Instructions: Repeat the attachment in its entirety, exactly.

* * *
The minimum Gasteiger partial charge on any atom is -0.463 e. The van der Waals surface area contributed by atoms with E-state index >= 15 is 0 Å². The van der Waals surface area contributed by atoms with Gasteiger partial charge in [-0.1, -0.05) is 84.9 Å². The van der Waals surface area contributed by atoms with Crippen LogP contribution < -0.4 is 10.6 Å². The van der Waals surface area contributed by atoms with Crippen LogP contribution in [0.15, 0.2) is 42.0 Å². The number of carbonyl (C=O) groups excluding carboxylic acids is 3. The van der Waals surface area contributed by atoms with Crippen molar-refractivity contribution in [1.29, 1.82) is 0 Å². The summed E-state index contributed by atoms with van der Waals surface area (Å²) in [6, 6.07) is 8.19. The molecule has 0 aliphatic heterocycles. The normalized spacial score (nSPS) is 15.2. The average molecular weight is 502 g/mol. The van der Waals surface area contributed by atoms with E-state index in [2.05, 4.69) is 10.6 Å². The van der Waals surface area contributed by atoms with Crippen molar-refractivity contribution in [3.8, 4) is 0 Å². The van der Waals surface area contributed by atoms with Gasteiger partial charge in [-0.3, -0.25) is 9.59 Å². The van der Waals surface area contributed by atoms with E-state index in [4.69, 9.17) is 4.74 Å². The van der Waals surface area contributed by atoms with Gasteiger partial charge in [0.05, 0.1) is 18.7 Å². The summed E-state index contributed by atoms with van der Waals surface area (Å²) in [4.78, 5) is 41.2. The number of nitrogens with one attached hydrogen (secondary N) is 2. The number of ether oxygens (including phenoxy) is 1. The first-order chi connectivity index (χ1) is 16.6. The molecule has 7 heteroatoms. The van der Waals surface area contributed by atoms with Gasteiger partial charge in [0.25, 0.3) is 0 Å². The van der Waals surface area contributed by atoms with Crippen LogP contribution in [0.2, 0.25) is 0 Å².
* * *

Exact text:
The minimum Gasteiger partial charge on any atom is -0.463 e. The van der Waals surface area contributed by atoms with E-state index >= 15 is 0 Å². The van der Waals surface area contributed by atoms with Gasteiger partial charge in [-0.1, -0.05) is 84.9 Å². The van der Waals surface area contributed by atoms with Crippen LogP contribution < -0.4 is 10.6 Å². The van der Waals surface area contributed by atoms with Crippen LogP contribution in [0.15, 0.2) is 42.0 Å². The number of carbonyl (C=O) groups excluding carboxylic acids is 3. The van der Waals surface area contributed by atoms with Crippen molar-refractivity contribution in [1.29, 1.82) is 0 Å². The summed E-state index contributed by atoms with van der Waals surface area (Å²) in [6, 6.07) is 8.19. The molecule has 0 aliphatic heterocycles. The normalized spacial score (nSPS) is 15.2. The average molecular weight is 502 g/mol. The van der Waals surface area contributed by atoms with E-state index in [2.05, 4.69) is 10.6 Å². The van der Waals surface area contributed by atoms with Crippen molar-refractivity contribution in [3.8, 4) is 0 Å². The van der Waals surface area contributed by atoms with Gasteiger partial charge in [-0.3, -0.25) is 9.59 Å². The van der Waals surface area contributed by atoms with E-state index in [4.69, 9.17) is 4.74 Å². The van der Waals surface area contributed by atoms with Gasteiger partial charge in [0.05, 0.1) is 18.7 Å². The summed E-state index contributed by atoms with van der Waals surface area (Å²) in [4.78, 5) is 41.2. The number of nitrogens with one attached hydrogen (secondary N) is 2. The number of ether oxygens (including phenoxy) is 1. The first-order chi connectivity index (χ1) is 16.6. The molecule has 7 heteroatoms. The van der Waals surface area contributed by atoms with Gasteiger partial charge in [0.25, 0.3) is 0 Å². The van der Waals surface area contributed by atoms with Crippen LogP contribution in [0.2, 0.25) is 0 Å².